from the United States District Court for the District of
Colorado, D.C. No. 1:18-CV-00718-WJM-SKC
Waldemar J. Pflepsen, Jr. (Shaunda Patterson-Strachan, with
him on the briefs), Drinker Biddle & Reath, LLP,
Washington, DC, appearing for Appellant.
Toji Calabro, Stueve Siegel Hanson, LLP, Kansas City,
Missouri (Daniel C. Girard, Jordan Elias, and Elizabeth A.
Kramer, Girard Sharp, LLP, San Francisco, California; Norman
E. Siegel, Stueve Siegel Hanson, LLP, Kansas City, Missouri;
and John J. Schirger and Matthew W. Lytle, Miller Schirger,
LLC, Kansas City, Missouri, with him on the brief), appearing
Kathryn A. Reilly and Chuan (Cici) Cheng, Wheeler Trigg
O'Donnell LLP, Denver, Colorado; Clark C. Johnson and
Michael T. Leigh, Kaplan Johnson Abate & Bird LLP,
Louisville, Kentucky, for amicus curiae Security Life
BRISCOE, EBEL, and HARTZ, Circuit Judges.
BRISCOE, CIRCUIT JUDGE
Robert Barnes filed this putative class action against
defendant Security Life of Denver Insurance Company (SLD)
alleging that SLD, in the course of administering life
insurance policies purchased by Barnes and other
similarly-situated class members, breached its contractual
duties and committed the tort of conversion by imposing
certain administrative costs that were not authorized under
the terms of the policies. Jackson National Life Insurance
Company (Jackson) moved to intervene, asserting that, as a
result of reinsurance agreements entered into by SLD, Jackson
was actually the entity responsible for administering
Barnes's policy and numerous other policies listed within
the putative class. The district court denied Jackson's
motion. Jackson now appeals.
jurisdiction over Jackson's appeal pursuant to 28 U.S.C.
§ 1291 "[b]ecause an order denying intervention is
final and subject to immediate review if it prevents the
applicant from becoming a party to an action . . . ."
WildEarth Guardians v. United States Forest Serv.,
573 F.3d 992, 994 (10th Cir. 2009) (quotations and brackets
omitted). After reviewing the parties' briefs and the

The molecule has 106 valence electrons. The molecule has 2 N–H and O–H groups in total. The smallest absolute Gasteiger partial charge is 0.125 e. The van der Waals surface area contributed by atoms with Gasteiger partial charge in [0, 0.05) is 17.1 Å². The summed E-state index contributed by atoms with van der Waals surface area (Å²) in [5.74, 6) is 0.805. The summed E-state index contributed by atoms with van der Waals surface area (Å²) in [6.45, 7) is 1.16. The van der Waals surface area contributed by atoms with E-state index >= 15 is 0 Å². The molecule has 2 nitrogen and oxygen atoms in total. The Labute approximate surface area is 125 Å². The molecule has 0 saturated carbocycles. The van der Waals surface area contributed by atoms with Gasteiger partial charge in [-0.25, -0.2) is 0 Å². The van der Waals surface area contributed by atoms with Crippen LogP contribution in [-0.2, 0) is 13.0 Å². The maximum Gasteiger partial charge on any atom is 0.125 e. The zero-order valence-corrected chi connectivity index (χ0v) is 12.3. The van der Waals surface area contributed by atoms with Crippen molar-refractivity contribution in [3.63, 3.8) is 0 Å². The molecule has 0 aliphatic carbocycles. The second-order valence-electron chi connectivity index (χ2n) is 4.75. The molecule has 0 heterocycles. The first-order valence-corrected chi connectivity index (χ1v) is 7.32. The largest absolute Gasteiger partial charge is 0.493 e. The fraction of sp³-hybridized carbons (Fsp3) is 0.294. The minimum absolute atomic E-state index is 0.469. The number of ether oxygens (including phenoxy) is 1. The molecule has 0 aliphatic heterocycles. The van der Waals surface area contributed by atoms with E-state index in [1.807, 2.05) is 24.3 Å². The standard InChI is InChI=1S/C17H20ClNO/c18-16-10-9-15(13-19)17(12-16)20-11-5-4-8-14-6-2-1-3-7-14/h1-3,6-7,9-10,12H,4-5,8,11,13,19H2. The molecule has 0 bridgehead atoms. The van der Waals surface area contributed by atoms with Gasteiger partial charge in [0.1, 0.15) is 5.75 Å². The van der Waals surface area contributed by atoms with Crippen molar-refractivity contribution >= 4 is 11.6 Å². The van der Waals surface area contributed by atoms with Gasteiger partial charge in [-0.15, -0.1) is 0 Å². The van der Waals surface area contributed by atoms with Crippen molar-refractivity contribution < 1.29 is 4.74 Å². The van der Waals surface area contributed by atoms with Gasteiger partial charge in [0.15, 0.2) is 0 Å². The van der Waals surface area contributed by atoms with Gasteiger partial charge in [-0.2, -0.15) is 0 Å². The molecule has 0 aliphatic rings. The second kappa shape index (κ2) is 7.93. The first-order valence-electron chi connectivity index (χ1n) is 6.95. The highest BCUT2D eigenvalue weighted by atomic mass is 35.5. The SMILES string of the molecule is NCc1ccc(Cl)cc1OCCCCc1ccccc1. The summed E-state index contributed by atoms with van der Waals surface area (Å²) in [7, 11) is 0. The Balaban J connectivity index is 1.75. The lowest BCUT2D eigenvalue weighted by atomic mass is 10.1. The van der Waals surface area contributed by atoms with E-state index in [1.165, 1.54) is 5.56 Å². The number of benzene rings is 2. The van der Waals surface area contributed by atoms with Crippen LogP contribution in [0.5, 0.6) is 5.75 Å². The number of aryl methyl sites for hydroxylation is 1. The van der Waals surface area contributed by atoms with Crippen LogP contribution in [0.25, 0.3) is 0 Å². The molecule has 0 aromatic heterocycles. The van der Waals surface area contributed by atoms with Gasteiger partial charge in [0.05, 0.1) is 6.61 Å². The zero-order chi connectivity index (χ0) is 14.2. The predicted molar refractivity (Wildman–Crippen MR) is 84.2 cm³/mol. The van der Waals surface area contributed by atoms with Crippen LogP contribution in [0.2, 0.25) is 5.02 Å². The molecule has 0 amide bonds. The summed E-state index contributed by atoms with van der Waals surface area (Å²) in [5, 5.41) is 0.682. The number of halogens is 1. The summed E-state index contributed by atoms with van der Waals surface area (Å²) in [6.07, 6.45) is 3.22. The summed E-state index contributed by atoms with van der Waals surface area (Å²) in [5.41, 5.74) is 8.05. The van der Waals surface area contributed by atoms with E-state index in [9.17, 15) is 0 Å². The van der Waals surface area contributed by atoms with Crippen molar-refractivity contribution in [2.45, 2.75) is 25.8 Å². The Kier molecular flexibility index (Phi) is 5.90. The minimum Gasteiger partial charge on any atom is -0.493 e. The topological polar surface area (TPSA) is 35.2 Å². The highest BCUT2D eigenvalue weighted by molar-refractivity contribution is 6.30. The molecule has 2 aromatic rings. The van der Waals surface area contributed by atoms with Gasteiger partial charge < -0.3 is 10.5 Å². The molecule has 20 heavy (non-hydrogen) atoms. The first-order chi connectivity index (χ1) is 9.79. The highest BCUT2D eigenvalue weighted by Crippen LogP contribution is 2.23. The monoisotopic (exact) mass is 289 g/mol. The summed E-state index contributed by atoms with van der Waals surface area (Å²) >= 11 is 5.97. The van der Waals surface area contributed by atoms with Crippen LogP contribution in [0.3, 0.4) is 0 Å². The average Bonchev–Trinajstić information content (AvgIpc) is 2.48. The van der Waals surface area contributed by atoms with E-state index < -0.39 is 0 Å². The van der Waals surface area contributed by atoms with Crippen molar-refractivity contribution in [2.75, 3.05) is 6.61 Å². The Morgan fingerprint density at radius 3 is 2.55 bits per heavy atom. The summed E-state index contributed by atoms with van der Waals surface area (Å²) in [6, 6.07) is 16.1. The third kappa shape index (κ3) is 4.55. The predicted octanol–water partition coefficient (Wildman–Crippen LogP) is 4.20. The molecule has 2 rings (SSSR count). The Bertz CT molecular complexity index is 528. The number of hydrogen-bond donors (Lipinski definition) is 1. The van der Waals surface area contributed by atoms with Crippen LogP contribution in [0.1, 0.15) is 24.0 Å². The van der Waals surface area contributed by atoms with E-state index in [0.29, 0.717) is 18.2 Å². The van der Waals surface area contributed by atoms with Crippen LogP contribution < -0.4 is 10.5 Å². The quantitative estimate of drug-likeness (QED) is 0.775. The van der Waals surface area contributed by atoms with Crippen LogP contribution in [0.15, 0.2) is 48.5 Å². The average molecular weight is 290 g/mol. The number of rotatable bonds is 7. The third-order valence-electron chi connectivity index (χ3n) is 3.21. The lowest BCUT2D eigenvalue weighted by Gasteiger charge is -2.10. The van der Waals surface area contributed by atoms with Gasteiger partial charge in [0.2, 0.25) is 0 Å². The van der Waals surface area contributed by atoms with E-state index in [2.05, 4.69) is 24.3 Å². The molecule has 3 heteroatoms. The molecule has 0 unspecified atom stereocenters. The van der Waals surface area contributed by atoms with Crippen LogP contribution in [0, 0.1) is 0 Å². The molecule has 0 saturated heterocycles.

record on appeal, we conclude that Jackson has established
the requirements for intervention as of right, and
accordingly reverse the decision of the district court and
remand with directions to grant Jackson's motion to
Barnes is a citizen of the State of North Carolina. Defendant
SLD is a corporation incorporated under the laws of the State
of Colorado, with its principal place of business in Denver,
1984, Barnes, who was then 29 years of age, purchased from
Southland Life Insurance Company (Southland) a "Flexible
Premium Adjustable Life Insurance Policy" (the Policy),
Policy Number 851502124, with an effective date of May 20,
1984, and an initial specified amount of $50, 000. Aplt.
App., Vol. 1 at 13, 32. In addition to a death benefit, the
Policy provides Barnes with "an investment, savings, or
interest-bearing component that accumulates value over time
('the Cash Value')." Id. at 14. When
Barnes receives an account statement, this component is
referred to as "Accumulated Value." Id.
Cash Value on the date the Policy was issued was equal to the
amount of the initial net premium. Thereafter, the Cash Value
for any given month was, and continues to be,
"calculated by: (a) adding a percentage of each monthly
premium received to the prior month's Cash Value; (b)
subtracting from that amount the amounts of any charges
assessed and deducted by [SLD]; and (c) adding to that total
one month's interest earned on the difference between the
prior month's Cash Value minus the current month's
charges assessed and deducted by [SLD]." Id. at
Policy states that the insurer "may assess and deduct
only those charges allowed by the Policy," and it in
turn "expressly defines the specific charges that [the
insurer] may assess and deduct from the Policy's Cash
Value." Id. The permissible deductible costs
under the Policy include "the cost of insurance for the
policy month," "the sum of the monthly expense
charges," and "the cost of any supplemental
benefits provided by rider." Id. at 16. Under
the terms of the Policy, "[t]he cost of insurance rate
is based on the sex, attained age, and rate classification of
the Insured." Id. at 17.
1, 2002, Southland entered into an indemnity reinsurance
agreement with the Life Insurance Company of Georgia (LOG).
Under the terms of that agreement, Southland ceded and
transferred certain liabilities arising under a group of its
life insurance policies (the Transferred Policies), including
Barnes's Policy, to LOG as reinsurer. On that same date,
Southland and LOG also entered into an Administrative
Services Agreement covering the Transferred Policies.
Together, these agreements required LOG to assume certain
administrative duties on behalf of Southland, including
determining the cost of insurance rates and other
administrative charges. LOG also expressly assumed liability
arising out of or relating to the manner in which LOG set
those rates and charges.
2004, Southland merged into Security Life of Denver Insurance
Company (SLD). As a result of this merger, SLD became the
effective and liable insurer of the Policy. But LOG continued
to reinsure and administer the Policy and all of the other